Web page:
In short, I struggled mightily with lesson 19. I may have cursed heaven and the curriculum writers once or twice. In the midst of my great teacherly travail, however, and in true Mormon fashion, the struggle was redeemed by an insight. The insight was this: the plan of salvation, as it is currently understood and taught, is socially constructed knowledge in the plainest sense. Suggestions and partial teachings gleaned from passages scattered through scripture, heavily supplemented by unifying secondary interpretation, are built up into a seamless, comprehensive, coherent, inevitable “biography of the soul” from no-beginning to no-end. The flow-chart-style schematic we teach to Primary children is absent from scripture, which is why even the most gifted curriculum writer will not be able to produce a textually grounded, conceptually elegant lesson on the plan of salvation.
In my mind, this insight does not diminish the legitimacy or the beauty of LDS teachings on the plan. On the contrary, it charges it with more significance. I stop short of suggesting that the fragmentary scriptural foundations are providential design, as if God deliberately withheld the decisive revelation on the plan of salvation for a wise purpose. But I do find the effects of this situation providential indeed. Because our understanding of the plan of salvation is, at least in part, a post-hoc social construct, it has to be carefully taught. Nobody will sit down with a brand-new LDS triple combination and emerge with a complete understanding of the soul’s nature and destiny as we currently teach it. Instead, we move into that understanding through processes of teaching and learning — that is, processes of relationality and community.
In the language of the Doctrine and Covenants, “seek ye diligently and teach one another words of wisdom.” The importance of teaching and learning is something of a leitmotif in the D&C, and the message is this: spiritual learning does not happen only in the context of solitary textual encounters with revelation. It happens also, or perhaps primarily, in the social contexts of teaching and learning — that is, of transmitting the socially constructed knowledge that binds together a faith community.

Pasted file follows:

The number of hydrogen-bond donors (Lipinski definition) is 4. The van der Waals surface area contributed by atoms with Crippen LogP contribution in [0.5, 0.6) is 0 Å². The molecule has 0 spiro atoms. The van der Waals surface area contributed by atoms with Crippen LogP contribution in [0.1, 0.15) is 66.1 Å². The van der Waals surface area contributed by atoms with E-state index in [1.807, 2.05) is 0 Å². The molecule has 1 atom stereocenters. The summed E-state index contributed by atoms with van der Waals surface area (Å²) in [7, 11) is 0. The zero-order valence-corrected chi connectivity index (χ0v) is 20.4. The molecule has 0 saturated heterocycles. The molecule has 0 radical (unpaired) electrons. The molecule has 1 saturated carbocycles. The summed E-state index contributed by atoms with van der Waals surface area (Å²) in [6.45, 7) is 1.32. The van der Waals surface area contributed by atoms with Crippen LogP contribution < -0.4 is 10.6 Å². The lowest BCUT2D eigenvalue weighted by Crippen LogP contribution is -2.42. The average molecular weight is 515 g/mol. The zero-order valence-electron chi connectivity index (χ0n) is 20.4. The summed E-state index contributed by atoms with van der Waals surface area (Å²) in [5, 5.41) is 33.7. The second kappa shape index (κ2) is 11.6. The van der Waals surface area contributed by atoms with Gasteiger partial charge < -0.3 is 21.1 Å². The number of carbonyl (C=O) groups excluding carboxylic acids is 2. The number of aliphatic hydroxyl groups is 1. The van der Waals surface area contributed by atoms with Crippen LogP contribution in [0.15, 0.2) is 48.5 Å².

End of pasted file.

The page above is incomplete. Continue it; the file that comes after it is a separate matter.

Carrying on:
This is bad news and good news. The bad news, I suppose, is that socially constructed knowledge is susceptible to the blindnesses and biases of the community of which it is a product. Latter-day Saints have not yet achieved Zion, so we know that these blindnesses and biases persist and no doubt infect our teachings from time to time. The very nature of the problem means that it will be a difficult and contentious process to recognize and repair these shortcomings, and that there is always a risk of merely importing a different set of blindnesses and biases borrowed from another community. This is sobering, and it ought to temper any triumphalism in the restored gospel. But nearly two hundred years of history suggest that Mormonism is well equipped, perhaps uniquely well equipped, for this process of recognition and repair, guided, we trust, by inspiration.
The good news, though, is that socially constructed teachings are socially involved, socially responsible, socially obligated teachings. Our understanding of the nature and destiny of the soul is bound up in our relationships to one another, and the soundness of the teaching is pegged to the soundness of our community. Socially constructed knowledge can never claim indifference to human suffering and human obligation in the way that other kinds of knowledge do. This kind of spiritual knowledge can only be shared through persuasion, gentleness, long-suffering, and love — not by scientific or magisterial fiat. On this view, the teaching and learning we perform together, including in Gospel Doctrine, is one factory of the love and truth that we are charged as Christians to witness to the world. I love this idea, but it will probably not make it any easier for me to prepare lesson 21 this week.